Marcelo Gleiser, a 60-year-old Brazil-born theoretical physicist at Dartmouth College and prolific science popularizer, has won this year’s Templeton Prize. Valued at just under $1.5 million, the award from the John Templeton Foundation annually recognizes an individual “who has made an exceptional contribution to affirming life’s spiritual dimension”.
The Galileo Commission for expanding the scope of Science (https://www.galileocommission.org) launched in 2018 has taken up this issue seriously. At this specific Galileo Moment, the author who happened to be a member of the Advisory Board of this Commission, has chosen zero-point energy state of the brain as an important central issue for this purpose which might initiate multidisciplinary research to push the envelope of science farther.
The question is: How can scientific research on NDE help us to understand more about the mystery of the mind-brain relationship? By asking this and other questions about consciousness my interest started in NDE research.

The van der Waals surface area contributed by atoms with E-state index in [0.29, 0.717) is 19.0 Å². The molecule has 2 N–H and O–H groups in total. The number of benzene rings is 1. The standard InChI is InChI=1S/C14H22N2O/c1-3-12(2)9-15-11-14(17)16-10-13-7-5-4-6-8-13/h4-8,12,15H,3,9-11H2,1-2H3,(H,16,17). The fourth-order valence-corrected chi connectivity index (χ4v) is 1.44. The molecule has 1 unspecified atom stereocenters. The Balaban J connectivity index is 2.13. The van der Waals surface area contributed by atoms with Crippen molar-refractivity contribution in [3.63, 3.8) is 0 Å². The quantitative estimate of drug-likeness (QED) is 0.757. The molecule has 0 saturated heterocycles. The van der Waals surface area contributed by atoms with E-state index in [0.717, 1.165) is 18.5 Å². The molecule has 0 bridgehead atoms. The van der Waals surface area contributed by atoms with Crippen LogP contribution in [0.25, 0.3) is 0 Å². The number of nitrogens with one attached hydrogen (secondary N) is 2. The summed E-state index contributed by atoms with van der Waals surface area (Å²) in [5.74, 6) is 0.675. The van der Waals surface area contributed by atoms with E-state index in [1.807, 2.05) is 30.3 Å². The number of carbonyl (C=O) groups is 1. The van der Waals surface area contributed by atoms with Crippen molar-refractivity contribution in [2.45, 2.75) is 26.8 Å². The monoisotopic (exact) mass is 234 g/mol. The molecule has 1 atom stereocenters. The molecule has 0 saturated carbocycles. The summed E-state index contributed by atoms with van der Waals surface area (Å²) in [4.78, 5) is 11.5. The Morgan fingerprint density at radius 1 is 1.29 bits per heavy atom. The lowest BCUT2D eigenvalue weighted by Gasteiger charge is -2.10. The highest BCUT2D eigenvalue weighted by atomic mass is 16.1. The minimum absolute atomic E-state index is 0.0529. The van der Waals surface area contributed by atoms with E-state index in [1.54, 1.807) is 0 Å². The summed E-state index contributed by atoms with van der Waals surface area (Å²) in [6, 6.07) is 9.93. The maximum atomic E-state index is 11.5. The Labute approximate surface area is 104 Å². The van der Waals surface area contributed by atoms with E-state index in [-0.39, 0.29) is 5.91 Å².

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The world today is dominated by science and by its underlying assumptions, which are seldom articulated and thus generate not only a limited methodology but also an unsatisfactory world-view or philosophy. The Galileo Commission’s remit is to open public discourse and to find ways to expand science so that it is no longer limited by an outmoded view of matter and physical reality, and so that it can accommodate and explore important human experiences and questions that science, in its present form, is unable to accommodate.